GUNS AGAINST TANKS
L Troop, 33rd Battery, 7th New Zealand Anti-Tank Regiment
in Libya, 23 November 1941
IT IS THE INTENTION of this series to present aspects of New Zealand’s part in the Second World War which will not receive detailed treatment in the campaign volumes and which are considered either worthy of special notice or typical of many phases of our war experience. The series is illustrated with material which would otherwise seldom see publication. It will also contain short accounts of campaigns and operations which will be dealt with in detail in the appropriate volumes.
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Moving into Libya
IN November 1941, when the second British offensive in Libya began, the 33rd Battery of the 7th New Zealand Anti-Tank Regiment consisted of four troops, each of four guns. Three troops were armed with two-pounders and one with the old 18-pounder field gun modified for use against armoured fighting vehicles. The two-pounders were carried on the decks of specially constructed lorries, termed portées, which were fitted with ramps and winches to enable the guns to be quickly hoisted into place. Special fittings on the lorry enabled the trail and spade to be clamped firmly to the deck so that the gun, pointing over the rear of the portée, was ready for immediate action.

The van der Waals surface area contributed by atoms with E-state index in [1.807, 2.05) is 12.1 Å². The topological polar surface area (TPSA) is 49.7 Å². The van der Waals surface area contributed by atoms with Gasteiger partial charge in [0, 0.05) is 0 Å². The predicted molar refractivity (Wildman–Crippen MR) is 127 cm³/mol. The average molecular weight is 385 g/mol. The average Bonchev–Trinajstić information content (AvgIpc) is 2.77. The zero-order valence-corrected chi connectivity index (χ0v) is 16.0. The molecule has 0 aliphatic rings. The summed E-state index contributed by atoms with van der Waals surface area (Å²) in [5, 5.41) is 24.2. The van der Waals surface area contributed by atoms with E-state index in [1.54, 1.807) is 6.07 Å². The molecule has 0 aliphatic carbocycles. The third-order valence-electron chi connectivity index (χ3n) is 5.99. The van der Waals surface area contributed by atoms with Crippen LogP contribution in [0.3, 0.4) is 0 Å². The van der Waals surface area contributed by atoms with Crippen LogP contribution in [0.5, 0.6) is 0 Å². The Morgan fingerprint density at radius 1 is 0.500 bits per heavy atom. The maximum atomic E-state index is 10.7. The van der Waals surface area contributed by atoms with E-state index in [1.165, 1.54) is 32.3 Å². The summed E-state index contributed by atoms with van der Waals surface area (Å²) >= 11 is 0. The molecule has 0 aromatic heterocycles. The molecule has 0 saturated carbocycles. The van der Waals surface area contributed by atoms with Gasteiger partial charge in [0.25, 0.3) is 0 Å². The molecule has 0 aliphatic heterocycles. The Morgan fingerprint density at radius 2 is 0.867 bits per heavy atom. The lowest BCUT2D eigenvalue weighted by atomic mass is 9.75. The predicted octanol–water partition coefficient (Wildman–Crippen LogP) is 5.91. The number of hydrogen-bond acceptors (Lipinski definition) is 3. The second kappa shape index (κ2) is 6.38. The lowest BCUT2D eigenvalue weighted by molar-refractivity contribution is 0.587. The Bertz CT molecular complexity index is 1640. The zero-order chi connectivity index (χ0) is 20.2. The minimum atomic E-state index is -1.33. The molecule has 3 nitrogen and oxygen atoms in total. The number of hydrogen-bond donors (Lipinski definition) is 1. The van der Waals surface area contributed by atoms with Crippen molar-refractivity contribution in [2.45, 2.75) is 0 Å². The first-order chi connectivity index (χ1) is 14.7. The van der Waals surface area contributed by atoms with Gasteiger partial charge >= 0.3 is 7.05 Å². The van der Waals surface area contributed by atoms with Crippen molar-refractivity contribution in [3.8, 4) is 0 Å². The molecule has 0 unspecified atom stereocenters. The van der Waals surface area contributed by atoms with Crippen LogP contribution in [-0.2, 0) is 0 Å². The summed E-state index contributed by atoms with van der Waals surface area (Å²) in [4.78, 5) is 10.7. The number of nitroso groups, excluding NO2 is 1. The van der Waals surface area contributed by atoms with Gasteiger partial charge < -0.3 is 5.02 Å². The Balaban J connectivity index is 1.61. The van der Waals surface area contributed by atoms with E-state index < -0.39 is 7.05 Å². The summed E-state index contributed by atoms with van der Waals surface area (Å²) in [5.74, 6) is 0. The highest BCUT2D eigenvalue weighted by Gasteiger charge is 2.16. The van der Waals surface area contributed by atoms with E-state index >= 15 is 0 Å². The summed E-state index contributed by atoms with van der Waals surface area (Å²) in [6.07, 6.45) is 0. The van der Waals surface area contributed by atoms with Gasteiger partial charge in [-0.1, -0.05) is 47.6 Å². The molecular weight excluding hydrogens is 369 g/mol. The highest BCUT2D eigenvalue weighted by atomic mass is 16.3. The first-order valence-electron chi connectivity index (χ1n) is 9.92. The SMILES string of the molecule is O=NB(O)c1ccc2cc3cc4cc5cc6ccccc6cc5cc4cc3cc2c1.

During the training in preparation for the campaign, the regimental commander, Lieutenant-Colonel T. H. E. Oakes,* insisted that great attention should be paid to training the gun crews in fighting the two-pounders from the decks of the portées: that is, en portée. It was obvious that the best place from which to fight an anti-tank gun was from a properly dug gunpit; but the digging of pits took time and, once dug in, the gun could not be moved at a moment’s notice. Colonel Oakes therefore made provision in training for those occasions when there was no time to dig pits or when a formation on the move had to be defended against attack.